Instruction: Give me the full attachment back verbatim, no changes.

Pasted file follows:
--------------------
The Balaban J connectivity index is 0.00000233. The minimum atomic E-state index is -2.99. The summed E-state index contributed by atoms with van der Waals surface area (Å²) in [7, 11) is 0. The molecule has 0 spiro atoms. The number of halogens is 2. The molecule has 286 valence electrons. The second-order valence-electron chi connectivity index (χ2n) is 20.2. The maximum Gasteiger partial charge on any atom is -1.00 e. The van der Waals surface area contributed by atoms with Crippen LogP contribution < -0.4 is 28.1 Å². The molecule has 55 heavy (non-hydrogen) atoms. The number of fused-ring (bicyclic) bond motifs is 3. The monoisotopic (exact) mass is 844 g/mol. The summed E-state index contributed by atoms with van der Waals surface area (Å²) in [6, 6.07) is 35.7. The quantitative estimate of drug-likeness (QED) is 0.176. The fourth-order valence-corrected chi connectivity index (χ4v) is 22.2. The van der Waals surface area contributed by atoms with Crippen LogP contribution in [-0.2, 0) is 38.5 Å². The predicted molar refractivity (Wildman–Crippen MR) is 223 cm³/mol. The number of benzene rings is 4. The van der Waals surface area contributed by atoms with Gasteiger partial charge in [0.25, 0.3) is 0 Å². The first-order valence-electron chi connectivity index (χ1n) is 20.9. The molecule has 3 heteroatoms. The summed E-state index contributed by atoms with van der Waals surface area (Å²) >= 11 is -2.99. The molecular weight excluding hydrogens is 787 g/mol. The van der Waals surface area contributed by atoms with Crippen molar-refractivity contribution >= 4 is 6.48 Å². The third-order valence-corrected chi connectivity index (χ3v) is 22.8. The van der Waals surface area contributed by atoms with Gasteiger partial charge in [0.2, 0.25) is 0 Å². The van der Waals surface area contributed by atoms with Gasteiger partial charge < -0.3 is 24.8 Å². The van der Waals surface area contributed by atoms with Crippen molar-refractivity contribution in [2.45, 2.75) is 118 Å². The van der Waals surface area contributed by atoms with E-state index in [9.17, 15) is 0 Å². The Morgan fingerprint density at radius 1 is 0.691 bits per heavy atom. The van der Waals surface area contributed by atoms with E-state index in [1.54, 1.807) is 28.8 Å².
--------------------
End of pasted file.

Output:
The Balaban J connectivity index is 0.00000233. The minimum atomic E-state index is -2.99. The summed E-state index contributed by atoms with van der Waals surface area (Å²) in [7, 11) is 0. The molecule has 0 spiro atoms. The number of halogens is 2. The molecule has 286 valence electrons. The second-order valence-electron chi connectivity index (χ2n) is 20.2. The maximum Gasteiger partial charge on any atom is -1.00 e. The van der Waals surface area contributed by atoms with Crippen LogP contribution < -0.4 is 28.1 Å². The molecule has 55 heavy (non-hydrogen) atoms. The number of fused-ring (bicyclic) bond motifs is 3. The monoisotopic (exact) mass is 844 g/mol. The summed E-state index contributed by atoms with van der Waals surface area (Å²) in [6, 6.07) is 35.7. The quantitative estimate of drug-likeness (QED) is 0.176. The fourth-order valence-corrected chi connectivity index (χ4v) is 22.2. The van der Waals surface area contributed by atoms with Crippen LogP contribution in [-0.2, 0) is 38.5 Å². The predicted molar refractivity (Wildman–Crippen MR) is 223 cm³/mol. The number of benzene rings is 4. The van der Waals surface area contributed by atoms with Gasteiger partial charge in [0.25, 0.3) is 0 Å². The first-order valence-electron chi connectivity index (χ1n) is 20.9. The molecule has 3 heteroatoms. The summed E-state index contributed by atoms with van der Waals surface area (Å²) >= 11 is -2.99. The molecular weight excluding hydrogens is 787 g/mol. The van der Waals surface area contributed by atoms with Crippen molar-refractivity contribution >= 4 is 6.48 Å². The third-order valence-corrected chi connectivity index (χ3v) is 22.8. The van der Waals surface area contributed by atoms with Gasteiger partial charge in [0.2, 0.25) is 0 Å². The van der Waals surface area contributed by atoms with Gasteiger partial charge < -0.3 is 24.8 Å². The van der Waals surface area contributed by atoms with Crippen molar-refractivity contribution in [2.45, 2.75) is 118 Å². The van der Waals surface area contributed by atoms with E-state index in [9.17, 15) is 0 Å². The Morgan fingerprint density at radius 1 is 0.691 bits per heavy atom. The van der Waals surface area contributed by atoms with E-state index in [1.54, 1.807) is 28.8 Å².